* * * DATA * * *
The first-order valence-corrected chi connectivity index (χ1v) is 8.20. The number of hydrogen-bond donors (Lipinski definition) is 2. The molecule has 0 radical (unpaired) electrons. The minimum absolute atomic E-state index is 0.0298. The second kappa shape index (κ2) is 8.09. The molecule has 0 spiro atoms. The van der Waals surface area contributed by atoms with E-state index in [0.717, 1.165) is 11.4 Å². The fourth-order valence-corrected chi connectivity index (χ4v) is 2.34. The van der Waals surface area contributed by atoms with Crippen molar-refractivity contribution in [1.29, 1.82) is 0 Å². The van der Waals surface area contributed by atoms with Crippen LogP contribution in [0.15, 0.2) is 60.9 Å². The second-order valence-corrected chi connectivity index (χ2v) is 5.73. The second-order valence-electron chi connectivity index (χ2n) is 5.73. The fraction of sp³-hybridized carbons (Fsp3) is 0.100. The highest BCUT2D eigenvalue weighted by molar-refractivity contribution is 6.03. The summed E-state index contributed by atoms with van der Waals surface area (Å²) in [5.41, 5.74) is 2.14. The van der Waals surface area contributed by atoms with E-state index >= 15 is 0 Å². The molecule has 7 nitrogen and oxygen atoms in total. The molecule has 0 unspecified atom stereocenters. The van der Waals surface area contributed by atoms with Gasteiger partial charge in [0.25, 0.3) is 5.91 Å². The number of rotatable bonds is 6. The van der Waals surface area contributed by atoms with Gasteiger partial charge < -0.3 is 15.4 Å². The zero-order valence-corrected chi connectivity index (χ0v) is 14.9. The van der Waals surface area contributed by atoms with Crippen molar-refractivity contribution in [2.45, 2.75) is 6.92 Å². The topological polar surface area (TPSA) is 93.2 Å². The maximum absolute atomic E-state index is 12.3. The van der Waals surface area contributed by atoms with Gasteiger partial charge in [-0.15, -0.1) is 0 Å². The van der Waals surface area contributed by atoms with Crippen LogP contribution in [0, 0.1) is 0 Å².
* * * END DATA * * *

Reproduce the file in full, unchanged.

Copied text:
The first-order valence-corrected chi connectivity index (χ1v) is 8.20. The number of hydrogen-bond donors (Lipinski definition) is 2. The molecule has 0 radical (unpaired) electrons. The minimum absolute atomic E-state index is 0.0298. The second kappa shape index (κ2) is 8.09. The molecule has 0 spiro atoms. The van der Waals surface area contributed by atoms with E-state index in [0.717, 1.165) is 11.4 Å². The fourth-order valence-corrected chi connectivity index (χ4v) is 2.34. The van der Waals surface area contributed by atoms with Crippen molar-refractivity contribution in [1.29, 1.82) is 0 Å². The van der Waals surface area contributed by atoms with Crippen LogP contribution in [0.15, 0.2) is 60.9 Å². The second-order valence-corrected chi connectivity index (χ2v) is 5.73. The second-order valence-electron chi connectivity index (χ2n) is 5.73. The fraction of sp³-hybridized carbons (Fsp3) is 0.100. The highest BCUT2D eigenvalue weighted by molar-refractivity contribution is 6.03. The summed E-state index contributed by atoms with van der Waals surface area (Å²) in [5.41, 5.74) is 2.14. The van der Waals surface area contributed by atoms with E-state index >= 15 is 0 Å². The molecule has 7 nitrogen and oxygen atoms in total. The molecule has 0 unspecified atom stereocenters. The van der Waals surface area contributed by atoms with Gasteiger partial charge in [0.25, 0.3) is 5.91 Å². The number of rotatable bonds is 6. The van der Waals surface area contributed by atoms with Gasteiger partial charge < -0.3 is 15.4 Å². The zero-order valence-corrected chi connectivity index (χ0v) is 14.9. The van der Waals surface area contributed by atoms with Crippen molar-refractivity contribution in [2.45, 2.75) is 6.92 Å². The topological polar surface area (TPSA) is 93.2 Å². The maximum absolute atomic E-state index is 12.3. The van der Waals surface area contributed by atoms with Gasteiger partial charge in [-0.15, -0.1) is 0 Å². The van der Waals surface area contributed by atoms with Crippen LogP contribution in [0, 0.1) is 0 Å².